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Health Department Issues Tick Warning

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RALEIGH, N.C. — North Carolina public health officials on Tuesday issued a warning about

tick-borne illness.

"Last year, we experienced a record number of

Rocky Mountain spotted fever


Lyme disease

cases," said Dr. Jean-Marie Maillard, of the

North Carolina General Communicable Disease Control Branch.

"In 2003, the 157 reported cases of Lyme disease were more than twice the average reported annually between 1991 and 2000 and almost four times as many as the number of cases reported in 2001.

"The 331 cases of Rocky Mountain spotted fever reported in 2003 were 2.7 times the average number of cases reported during the decade between 1991 and 2000. People need to be on the lookout for ticks. Perform at least a daily tick check on yourself and your children, more often if possible. Early removal of ticks can reduce your chance of infection."

Dr. Nolan Newton, who is chief of the Public Health Pest Management Section, said that grassy and wooded areas are particularly likely to be tick habitat.

"If you are going to walk in grass or forest, then you should wear long pants with your pants legs tucked into the top of your socks," Newton said. "You also should tuck your shirt tails into your pants so that ticks have a long way to climb before finding skin to attach to, and you should use an insect repellant that contains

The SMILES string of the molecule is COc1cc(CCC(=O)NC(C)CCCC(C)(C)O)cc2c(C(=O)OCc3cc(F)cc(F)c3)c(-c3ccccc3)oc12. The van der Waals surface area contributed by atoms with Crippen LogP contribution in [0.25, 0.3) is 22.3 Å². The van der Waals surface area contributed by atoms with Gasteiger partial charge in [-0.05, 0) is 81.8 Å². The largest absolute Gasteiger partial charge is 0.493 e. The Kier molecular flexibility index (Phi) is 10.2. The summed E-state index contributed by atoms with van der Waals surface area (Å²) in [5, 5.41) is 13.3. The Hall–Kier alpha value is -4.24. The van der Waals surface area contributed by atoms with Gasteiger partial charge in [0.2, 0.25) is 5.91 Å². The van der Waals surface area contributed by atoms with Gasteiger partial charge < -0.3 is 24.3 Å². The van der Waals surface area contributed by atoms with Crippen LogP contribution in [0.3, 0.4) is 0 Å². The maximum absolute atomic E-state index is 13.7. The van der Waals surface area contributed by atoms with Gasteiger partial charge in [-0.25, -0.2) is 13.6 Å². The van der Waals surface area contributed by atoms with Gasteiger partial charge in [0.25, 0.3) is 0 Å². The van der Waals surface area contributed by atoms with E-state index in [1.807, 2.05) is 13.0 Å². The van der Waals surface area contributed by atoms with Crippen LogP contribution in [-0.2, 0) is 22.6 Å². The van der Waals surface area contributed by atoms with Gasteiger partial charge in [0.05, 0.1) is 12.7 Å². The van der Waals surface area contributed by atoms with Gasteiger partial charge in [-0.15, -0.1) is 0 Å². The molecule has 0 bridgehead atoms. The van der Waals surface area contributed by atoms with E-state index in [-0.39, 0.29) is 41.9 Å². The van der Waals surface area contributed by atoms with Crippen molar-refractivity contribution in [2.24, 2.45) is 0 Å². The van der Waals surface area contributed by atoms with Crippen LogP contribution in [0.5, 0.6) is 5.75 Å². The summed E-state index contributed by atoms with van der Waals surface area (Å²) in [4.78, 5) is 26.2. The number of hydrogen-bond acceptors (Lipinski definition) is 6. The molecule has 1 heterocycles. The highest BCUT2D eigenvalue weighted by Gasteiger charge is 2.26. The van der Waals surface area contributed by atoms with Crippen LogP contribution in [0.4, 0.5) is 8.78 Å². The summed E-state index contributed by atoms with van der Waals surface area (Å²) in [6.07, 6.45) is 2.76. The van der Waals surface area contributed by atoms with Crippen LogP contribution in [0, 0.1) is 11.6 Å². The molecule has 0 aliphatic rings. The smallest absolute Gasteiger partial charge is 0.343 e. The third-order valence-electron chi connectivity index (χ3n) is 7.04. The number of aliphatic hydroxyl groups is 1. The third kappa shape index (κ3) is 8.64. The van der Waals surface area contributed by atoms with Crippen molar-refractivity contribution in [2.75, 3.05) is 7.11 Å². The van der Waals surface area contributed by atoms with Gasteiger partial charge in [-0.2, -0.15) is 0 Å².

or permethrin, according to the directions on the product label."

Tick bites also can cause ehrlichiosis in dogs.

Other tips for reducing tick habitat:

  • Mow the lawn often to keep grass short. Clear brush and leaf litter under trees, and keep the ground under bird feeders clean.
  • Keep playground equipment away from yard edges and trees.
  • Application of pesticides, which can be effective in controlling ticks, always should be done strictly according to the label on the pesticide container.
  • Remove plants that attract deer, and construct physical barriers to discourage tick-infested deer from coming near homes.
  • Remove attached ticks with tweezers, grasping the tick as close to the skin surface as possible and pulling upward with steady, even pressure.
  • Do not twist or jerk the tick; this may cause the mouthparts to break off and remain in the skin.
  • Do not squeeze, crush or puncture the body of the tick.
  • After removing the tick, thoroughly disinfect the bite site and wash your hands with soap and water.
  • Make a note of the date you removed the tick and save it for identification in case you become ill. This may help your doctor make an accurate diagnosis.
  • Place the tick in a plastic bag and put it in your freezer or drop it in a small container of alcohol.
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